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C.B.S.E. & ANR V. P.SUNIL KUMAR & ORS  RD-SC 294 (12 May 1998)
SUJATA V. MANOHAR
CIVIL APPEAL Nos. 2663-67 OF 1998 (Arising out of SPL (C) Nos 22135/97, 22136/97, 22137/97, 22139/97 & 22140/97)
Leave granted in all the Special Leave Petitions.
These six appeals filed by the Central Board of Secondary Education are directed against the judgment and order of the Division Bench of the Kerala High Court dated 18.6.1997 disposing of Writ Appeal Nos. 948/97, 978/97, 285/96, 300/96 as well as the two Original Petitions filed before the Division Bench, namely, O.P. Nos. 2400/96 and 3559/96. The question that arises for consideration is :
whether students studying in institutions not affiliated to the Board of Secondary Education can be permitted by the High Court by an interim order to appear at the examination conducted by the Board and ultimately can the Board be compelled to issue certificates to those students who h ave appeared at the examination pursuance to the interim direction of the court notwithstanding the fact that the institutions where the students were prosecuting their study have not yet received affiliation of the Central Board of Secondary Education? Writ Appeals 949/97 and 978/97 had been preferred by the Board-Appellant, against the order of the learned single Judge dated 6.2.1997 by which order the Board was directed to allow the students of Sree Narayan Vidhya Bhavan, Chandrappinny, Thrissur to appear at the examination conducted by the Board. The learned single Judge had indicated that the said order is being passed in the peculiar circumstances of the case without the matter being treated as a precedent. The learned Judge also further directed that the question of affiliation to Devi Academy Educational Society, Guruvayoor will be decided by the Board. Writ Appeal No. 285/96 had also been preferred by the Board against the order of the learned single Judge dated 7.2.1996 disposing of O.P. No. 1566/96. In the said case on the basis of the order of the learned single Judge the students of the non-affiliated institution were allowed to sit at the examination and further they were granted certificates on the basis of the result of the examination with the condition that the same will be subject to the result of the O.P. The Writ Appeal No. 300/96 had also been preferred by the Board against the interim order of the learned single Judge dated 31.1.1996 by which order the High Court had permitted the students of appear at the examination conducted by the Board and then further directed that the certificates granted should be attached to the condition that the same will be subject to the result of all the pending proceedings. The two original petitions have been preferred by 23 petitioners praying therein that the certificate that has been issued in their favour with the condition that it would be subject to the final decision of the pending proceedings should be modified and they should be granted fresh certificates. All these appeals and the original petitions were disposed of by the impugned judgment of the Kerala High Court, wherein the Division Bench of the Kerala High Court taking a sympathetic and compassionate view of the matter and being of the opinion that students who have been permitted to take admission and who have appeared in the examination should not be allowed to suffer and accordingly modified conditions attached to the certificate and also directed that the students who ave taken written examination for the 10th and 12th classes in the institution - Sree Narayana Vidhya Bhavan, Thrissur - should be granted certificates pursuant to the declaration of the result of the examination and result should be announced within one week and the certificates to be granted pursuant to the result should not impose any restriction as has been done in other cases. Similar directions were also issued in other writ appeals as well as the original petitions filed before the Division Bench.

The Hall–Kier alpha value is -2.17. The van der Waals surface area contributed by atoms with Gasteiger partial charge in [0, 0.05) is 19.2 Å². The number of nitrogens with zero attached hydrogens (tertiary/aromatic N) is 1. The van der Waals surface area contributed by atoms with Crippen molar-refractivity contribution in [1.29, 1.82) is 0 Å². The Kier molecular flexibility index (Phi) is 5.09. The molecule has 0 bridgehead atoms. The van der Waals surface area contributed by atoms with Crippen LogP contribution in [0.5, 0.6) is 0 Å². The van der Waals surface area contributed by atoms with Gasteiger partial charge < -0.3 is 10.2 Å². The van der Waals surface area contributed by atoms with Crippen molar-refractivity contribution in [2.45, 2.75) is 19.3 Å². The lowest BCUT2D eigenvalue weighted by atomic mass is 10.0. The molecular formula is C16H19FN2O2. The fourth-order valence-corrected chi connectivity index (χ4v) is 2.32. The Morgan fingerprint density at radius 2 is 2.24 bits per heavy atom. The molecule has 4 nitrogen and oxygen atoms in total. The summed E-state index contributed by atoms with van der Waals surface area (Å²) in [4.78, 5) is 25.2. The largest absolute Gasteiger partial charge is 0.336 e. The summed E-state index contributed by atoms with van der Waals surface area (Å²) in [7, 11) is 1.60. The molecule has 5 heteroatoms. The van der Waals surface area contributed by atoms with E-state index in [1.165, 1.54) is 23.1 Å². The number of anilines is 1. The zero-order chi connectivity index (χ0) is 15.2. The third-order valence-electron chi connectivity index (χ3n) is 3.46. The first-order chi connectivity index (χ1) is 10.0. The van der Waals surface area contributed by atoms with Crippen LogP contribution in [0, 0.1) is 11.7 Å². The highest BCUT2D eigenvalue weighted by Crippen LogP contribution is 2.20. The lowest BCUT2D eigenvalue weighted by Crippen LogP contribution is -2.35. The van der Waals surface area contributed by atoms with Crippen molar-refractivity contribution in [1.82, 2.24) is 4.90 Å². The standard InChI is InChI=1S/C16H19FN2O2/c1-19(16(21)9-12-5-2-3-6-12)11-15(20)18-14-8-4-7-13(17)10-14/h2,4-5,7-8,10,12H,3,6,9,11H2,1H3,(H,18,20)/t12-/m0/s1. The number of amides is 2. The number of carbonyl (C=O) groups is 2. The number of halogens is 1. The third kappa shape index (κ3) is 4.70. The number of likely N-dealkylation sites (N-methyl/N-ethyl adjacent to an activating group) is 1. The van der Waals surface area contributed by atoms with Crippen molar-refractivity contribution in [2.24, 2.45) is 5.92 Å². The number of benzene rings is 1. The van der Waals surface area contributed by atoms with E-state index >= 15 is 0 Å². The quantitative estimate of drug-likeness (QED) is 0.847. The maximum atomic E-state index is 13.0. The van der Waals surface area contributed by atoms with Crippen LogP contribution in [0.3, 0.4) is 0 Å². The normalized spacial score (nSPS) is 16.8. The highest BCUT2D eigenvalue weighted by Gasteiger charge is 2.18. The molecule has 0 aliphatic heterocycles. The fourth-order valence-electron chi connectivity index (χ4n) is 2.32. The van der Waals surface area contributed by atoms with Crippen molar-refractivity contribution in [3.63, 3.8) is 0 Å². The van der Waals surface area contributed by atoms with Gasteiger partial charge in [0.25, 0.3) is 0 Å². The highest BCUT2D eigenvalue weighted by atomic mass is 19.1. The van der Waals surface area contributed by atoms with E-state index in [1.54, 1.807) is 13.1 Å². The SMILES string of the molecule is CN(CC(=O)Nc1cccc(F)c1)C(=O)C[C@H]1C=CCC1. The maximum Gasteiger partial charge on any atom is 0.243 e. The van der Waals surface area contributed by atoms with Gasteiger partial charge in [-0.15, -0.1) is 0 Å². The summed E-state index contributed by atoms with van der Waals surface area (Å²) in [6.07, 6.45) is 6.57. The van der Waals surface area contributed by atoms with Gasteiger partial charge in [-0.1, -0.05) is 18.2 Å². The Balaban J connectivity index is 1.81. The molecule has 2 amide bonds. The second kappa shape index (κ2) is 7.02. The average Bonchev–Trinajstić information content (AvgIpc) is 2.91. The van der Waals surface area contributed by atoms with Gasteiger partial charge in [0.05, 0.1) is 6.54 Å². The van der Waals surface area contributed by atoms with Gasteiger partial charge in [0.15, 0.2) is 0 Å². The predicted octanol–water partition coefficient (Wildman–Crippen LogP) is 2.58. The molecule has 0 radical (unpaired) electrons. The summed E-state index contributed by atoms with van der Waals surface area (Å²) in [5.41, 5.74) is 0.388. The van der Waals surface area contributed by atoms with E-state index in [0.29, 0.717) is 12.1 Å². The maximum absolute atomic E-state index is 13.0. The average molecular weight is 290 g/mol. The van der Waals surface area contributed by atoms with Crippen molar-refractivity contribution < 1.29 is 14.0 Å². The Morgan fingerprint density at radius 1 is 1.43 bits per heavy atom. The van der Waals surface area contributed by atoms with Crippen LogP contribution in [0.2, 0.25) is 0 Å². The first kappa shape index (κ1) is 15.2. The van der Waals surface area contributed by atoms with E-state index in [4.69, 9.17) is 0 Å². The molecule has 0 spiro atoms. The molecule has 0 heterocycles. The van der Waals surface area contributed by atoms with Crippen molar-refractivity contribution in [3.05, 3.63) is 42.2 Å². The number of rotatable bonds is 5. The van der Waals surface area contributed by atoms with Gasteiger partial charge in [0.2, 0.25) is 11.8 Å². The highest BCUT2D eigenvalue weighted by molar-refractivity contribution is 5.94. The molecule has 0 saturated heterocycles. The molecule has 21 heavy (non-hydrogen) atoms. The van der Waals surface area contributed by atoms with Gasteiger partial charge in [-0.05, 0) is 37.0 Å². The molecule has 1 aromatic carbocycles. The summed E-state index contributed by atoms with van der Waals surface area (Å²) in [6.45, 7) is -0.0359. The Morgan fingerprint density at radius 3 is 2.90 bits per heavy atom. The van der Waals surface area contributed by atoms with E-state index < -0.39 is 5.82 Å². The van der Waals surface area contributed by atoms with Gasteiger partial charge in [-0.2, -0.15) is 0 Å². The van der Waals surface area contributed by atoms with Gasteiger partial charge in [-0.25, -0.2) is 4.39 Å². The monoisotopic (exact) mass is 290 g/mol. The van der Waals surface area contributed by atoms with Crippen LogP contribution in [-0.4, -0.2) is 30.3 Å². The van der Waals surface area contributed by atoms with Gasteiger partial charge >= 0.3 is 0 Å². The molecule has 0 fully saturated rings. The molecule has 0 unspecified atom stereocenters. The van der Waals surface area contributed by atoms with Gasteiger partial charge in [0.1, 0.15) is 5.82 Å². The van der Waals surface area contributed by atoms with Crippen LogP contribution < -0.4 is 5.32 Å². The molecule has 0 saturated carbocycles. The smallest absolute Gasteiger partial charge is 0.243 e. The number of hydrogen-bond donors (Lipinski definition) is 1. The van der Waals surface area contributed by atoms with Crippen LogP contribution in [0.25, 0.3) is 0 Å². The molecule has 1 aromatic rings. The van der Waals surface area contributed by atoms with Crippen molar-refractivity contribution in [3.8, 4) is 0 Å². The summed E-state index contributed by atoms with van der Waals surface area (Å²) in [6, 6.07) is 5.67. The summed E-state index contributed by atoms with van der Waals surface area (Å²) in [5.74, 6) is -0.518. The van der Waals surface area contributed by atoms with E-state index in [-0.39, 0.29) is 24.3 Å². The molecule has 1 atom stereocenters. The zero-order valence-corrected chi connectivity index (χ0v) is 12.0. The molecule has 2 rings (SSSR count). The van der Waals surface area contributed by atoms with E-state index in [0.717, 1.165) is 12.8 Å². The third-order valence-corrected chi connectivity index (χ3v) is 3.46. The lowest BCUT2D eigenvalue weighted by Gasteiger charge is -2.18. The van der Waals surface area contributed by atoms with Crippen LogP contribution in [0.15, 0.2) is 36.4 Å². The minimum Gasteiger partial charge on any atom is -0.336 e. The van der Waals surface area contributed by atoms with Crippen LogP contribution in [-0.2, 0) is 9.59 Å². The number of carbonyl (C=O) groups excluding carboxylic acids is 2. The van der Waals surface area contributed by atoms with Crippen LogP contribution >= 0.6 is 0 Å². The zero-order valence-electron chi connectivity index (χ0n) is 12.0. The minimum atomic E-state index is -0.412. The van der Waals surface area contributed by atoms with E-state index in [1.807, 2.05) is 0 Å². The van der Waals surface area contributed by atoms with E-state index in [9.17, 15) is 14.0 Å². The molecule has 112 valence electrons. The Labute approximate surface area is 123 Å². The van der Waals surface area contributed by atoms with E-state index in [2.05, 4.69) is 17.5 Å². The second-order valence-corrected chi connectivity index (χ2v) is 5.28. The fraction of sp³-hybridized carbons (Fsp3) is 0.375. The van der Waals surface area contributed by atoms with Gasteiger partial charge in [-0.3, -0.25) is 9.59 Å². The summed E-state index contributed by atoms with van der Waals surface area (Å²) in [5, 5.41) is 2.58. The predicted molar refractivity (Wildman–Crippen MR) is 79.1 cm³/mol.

There is no dispute that the institution in which these students had pursued their studies have not yet received any affiliation from the Central Board of Secondary Education, who is the appellant in these appeals. Under the bye-laws of the Board only regular students of affiliated schools with the Board are entitled to appear in the Secondary School Examination and the Senior Secondary School Examination conducted by the Board. Since the institutions in which the respondents - students have prosecuted their studies are admittedly not affiliated to the Board but the students have been allowed to appear at the examination pursuance to the interim direction of the court, which is in contravention of the Rules and Regulations of the Board, the question that arises for consideration is : whether the High Court was justified in issuing these impugned directions ? This question no longer remains res integra.
This Court in several cases deprecated the practice of allowing students to appear provisionally in the examinations of the Board or the University and then ultimately regularising the same by taking a sympathetic view of the matter. In the case of A.P. CHRISTIANS MEDICAL EDUCTIONAL SOCIETY v. GOVERNMENT OF ANDHRA PRADESH AND ANOTHER, (1986) 2 SCC 667, this Court held that the court will not be justified in issuing direction to the University to protect the interest of the students who had been admitted to the medical college in clear transgression of the provisions of the University Act and the regulations of the University. It was also observed that the court cannot by its fiat direct the University to disobey the statute to which it owes its existence and the regulations made by the University itself as that would be destructive of the rule of law. In the case of the STATE OF TAMIL NADU & ORS. v. ST.